Construction moving outside city limits
Published 12:00 am Sunday, July 21, 2002
It is an area that is expanding and will likely continue to expand in the future, say business leaders in Selma.
It is also an area that could bring additional revenue for the city. But so far there are no plans to expand the city limits in that direction.
The area is Highway 80 West, just outside the city limits of Selma, where new construction and new businesses seem to be flourishing.
Hampton Inn, the new Alagasco building, a new Mr. Waffle restaurant, and the Central Alabama Farmers Co-Op are just a few of the businesses that have either built in the area or are planning to in the near future.
Although the area lies within the city’s police jurisdiction, it is outside the city limits.
When asked about the possibility of city annexation of the area, Selma City Council President George Evans said that the matter has not been discussed in any detail at recent council meetings.
“There really hasn’t been any discussion on it at all,” Evans said. “And the city has not made any plans, as of now, to take over the area.”
Jamie Wallace, president of the Selma-Dallas County Chamber of Commerce, and Wayne Vardaman, executive director of Selma’s Economic Development Authority, both say that the area is a prime location for development.
“No question about it there is a lot of growth out there,” said Vardaman, “and there will continue to be more growth.”
Said Wallace, “It really is a prime spot for development. There is a lot of activity occurring in that area.”
When asked if the city should annex the area, neither Vardaman nor Wallace offered any opinion, however.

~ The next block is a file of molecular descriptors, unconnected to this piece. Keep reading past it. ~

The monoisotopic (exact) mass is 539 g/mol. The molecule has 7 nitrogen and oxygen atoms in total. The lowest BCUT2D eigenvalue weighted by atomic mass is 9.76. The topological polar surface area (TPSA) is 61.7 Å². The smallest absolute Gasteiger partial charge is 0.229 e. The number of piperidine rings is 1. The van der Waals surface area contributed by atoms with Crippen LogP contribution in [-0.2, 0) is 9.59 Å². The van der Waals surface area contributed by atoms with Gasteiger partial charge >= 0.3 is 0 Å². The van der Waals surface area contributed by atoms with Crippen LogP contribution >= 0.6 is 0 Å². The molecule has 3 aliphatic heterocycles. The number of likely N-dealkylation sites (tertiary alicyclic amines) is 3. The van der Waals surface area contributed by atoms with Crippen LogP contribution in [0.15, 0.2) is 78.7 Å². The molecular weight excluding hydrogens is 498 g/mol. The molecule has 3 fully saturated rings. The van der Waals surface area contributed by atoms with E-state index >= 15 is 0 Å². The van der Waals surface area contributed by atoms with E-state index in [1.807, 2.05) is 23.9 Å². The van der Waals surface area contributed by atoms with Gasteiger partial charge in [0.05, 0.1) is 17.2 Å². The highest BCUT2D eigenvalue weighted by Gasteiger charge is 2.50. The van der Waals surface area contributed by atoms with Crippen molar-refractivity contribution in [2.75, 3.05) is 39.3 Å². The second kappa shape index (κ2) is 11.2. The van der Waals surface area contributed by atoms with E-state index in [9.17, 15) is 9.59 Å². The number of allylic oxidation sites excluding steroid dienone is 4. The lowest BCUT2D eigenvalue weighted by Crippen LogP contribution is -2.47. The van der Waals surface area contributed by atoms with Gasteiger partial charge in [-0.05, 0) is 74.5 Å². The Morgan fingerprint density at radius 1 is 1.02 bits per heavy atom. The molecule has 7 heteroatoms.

“I cannot really on comment on whether it should be annexed or not,” Vardaman said.
Since the area lies in the city’s police jurisdiction, the city does collect some sales tax revenue, said Wallace. To collect the full amount, however, the city must have full ownership over the area, he said.
Even though it may appear to have advantages for the city, annexation is something which business owner Joann Butts says would jeopardize both her businesses and her financial situation.
Butts, who owns the new Mr. Waffle as well as the Crossroads Restaurant, both located in the area, said annexation would only end up doubling her taxes.
“Our taxes are already so high, we just can’t afford to pay any more taxes,” said Butts. “We’re just a small business, and increasing our taxes any further may cause us to go out of business. I am definitely against it [annexation].”
Added Butts, “I think if they do that, it will only prevent new businesses from coming into the area.”
Steve Flanagan, Selma’s district manager for Alagasco, a utility company that has a new building in the area, said that annexation would not affect his business.
“For us it really doesn’t matter, one way or the other,” said Flanagan.
“The main reason we located here is to better serve our customers in the Demopolis area.”